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The European Union charged Google today with violating anti-monopoly laws. It's the latest move in a five-year legal battle and it could lead to billions of dollars in fines. The E.U.'s competition commissioner said Google uses its dominance over Internet searches to promote its own services.
MARGRETHE VESTAGER, Competition Commissioner, European Union:
Our investigation so far has shown that when a consumer enters a shopping-related query in Google's search engine, Google's comparison shopping product is systematically displayed prominent at the top of the search results.
The E.U. also opened a separate probe into Google's Android mobile system.
The U.S. Capitol had a brief security scare today, when a gyrocopter landed on the west lawn. The single-seat helicopter buzzed the National Mall and settled about half a city block from the Capitol Building. Police quickly cordoned it off, and a bomb disposal unit found nothing hazardous. The Web site of a Florida mailman, Doug Hughes, announced he carried out the stunt to protest political corruption.
And, in Germany, the head of the European Central Bank had his own scare from a protest against austerity policies. Mario Draghi was holding a news conference in Frankfurt, when a woman leaped onto the desk. She dumped confetti and shouted, "End the ECB dictatorship," before she was dragged away.
Iran's president today dismissed U.S. congressional pressure over a potential nuclear deal. That's after President Obama accepted a compromise, giving the House and Senate a say. Hassan Rouhani told a crowd of thousands that his government deals with world leaders, not lawmakers. And he warned again Iran could still walk away.
PRESIDENT HASSAN ROUHANI, Iran (through interpreter):
The world must know, the negotiating nations must know, the American Senate, Congress, the American president and government must know that if the end of the sanctions isn't in this deal, there will be no deal.
Meanwhile, inspectors from the U.N.'s atomic energy watchdog arrived in Tehran. They're on a much delayed visit to inspect activities at a military site.
Fighters with the Islamic State group gained new ground today in Western Iraq. They have now overrun a series of villages outside Ramadi, the capital of Anbar province, forcing hundreds of people to flee. ISIS forces have been advancing in Anbar, despite suffering losses in other parts of Iraq.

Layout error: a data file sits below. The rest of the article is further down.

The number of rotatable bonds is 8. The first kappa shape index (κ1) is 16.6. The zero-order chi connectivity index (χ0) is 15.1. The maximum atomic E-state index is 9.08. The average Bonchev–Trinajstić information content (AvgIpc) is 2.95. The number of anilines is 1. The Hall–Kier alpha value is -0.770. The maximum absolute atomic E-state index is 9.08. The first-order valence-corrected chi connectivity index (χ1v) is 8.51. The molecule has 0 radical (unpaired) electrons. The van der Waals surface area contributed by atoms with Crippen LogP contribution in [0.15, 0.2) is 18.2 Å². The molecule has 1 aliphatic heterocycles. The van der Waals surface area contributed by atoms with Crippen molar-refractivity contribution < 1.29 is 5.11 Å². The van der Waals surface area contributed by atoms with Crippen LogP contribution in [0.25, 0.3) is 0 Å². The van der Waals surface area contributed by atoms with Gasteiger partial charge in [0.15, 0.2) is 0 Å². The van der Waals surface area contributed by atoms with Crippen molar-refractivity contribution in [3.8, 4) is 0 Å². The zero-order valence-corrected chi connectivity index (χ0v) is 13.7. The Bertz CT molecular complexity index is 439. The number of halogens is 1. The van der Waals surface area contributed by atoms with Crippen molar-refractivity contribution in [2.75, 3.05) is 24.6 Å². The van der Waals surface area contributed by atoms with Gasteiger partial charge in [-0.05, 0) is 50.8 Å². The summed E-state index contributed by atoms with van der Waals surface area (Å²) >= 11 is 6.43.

Back in this country, former New England Patriots star Aaron Hernandez was convicted of first-degree murder, and sentenced to life in prison without parole. Jurors in Fall River, Massachusetts, found him guilty of fatally shooting a man in June 2013. Hernandez was led out of the courtroom in handcuffs.
Afterward, district attorney Thomas Quinn hailed the verdict.
THOMAS QUINN, District Attorney, Bristol County:
Aaron Hernandez may have been a well-known New England Patriots football player. However, in the end, the jury found that he was just a man who committed a brutal murder. The fact that he was a professional athlete meant nothing in the end. He is a citizen who was held accountable by the jury for his depraved conduct.
Prosecutors have suggested the victim, Odin Lloyd, was killed because he knew too much about the 2012 killings of two other men at a Boston nightclub. Hernandez still faces trial in that case.
A bipartisan bill reshaping how Medicare pays doctors is headed to President Obama's desk. Last night, the Senate gave final approval to the $214 billion measure. Over the long term, it aims to tie doctors' reimbursements to overall care, instead of individual office visits.
It also prevents an immediate 21 percent cut in those payments. The president said he will sign it.
On Wall Street today, rising oil prices and stronger corporate earnings pushed stocks higher. The Dow Jones industrial average gained 76 points to close above 18100. The Nasdaq rose 33 points, and the S&P 500 added 10.
And 80 veterans of the World War II Doolittle Raid were honored today with the Congressional Gold Medal. They carried out the daring attack in April 1942, in the first direct strike on Japan after Pearl Harbor. It involved launching land-based B-25 bombers from an aircraft carrier. Only two of the 80 Doolittle Raiders are still alive today.
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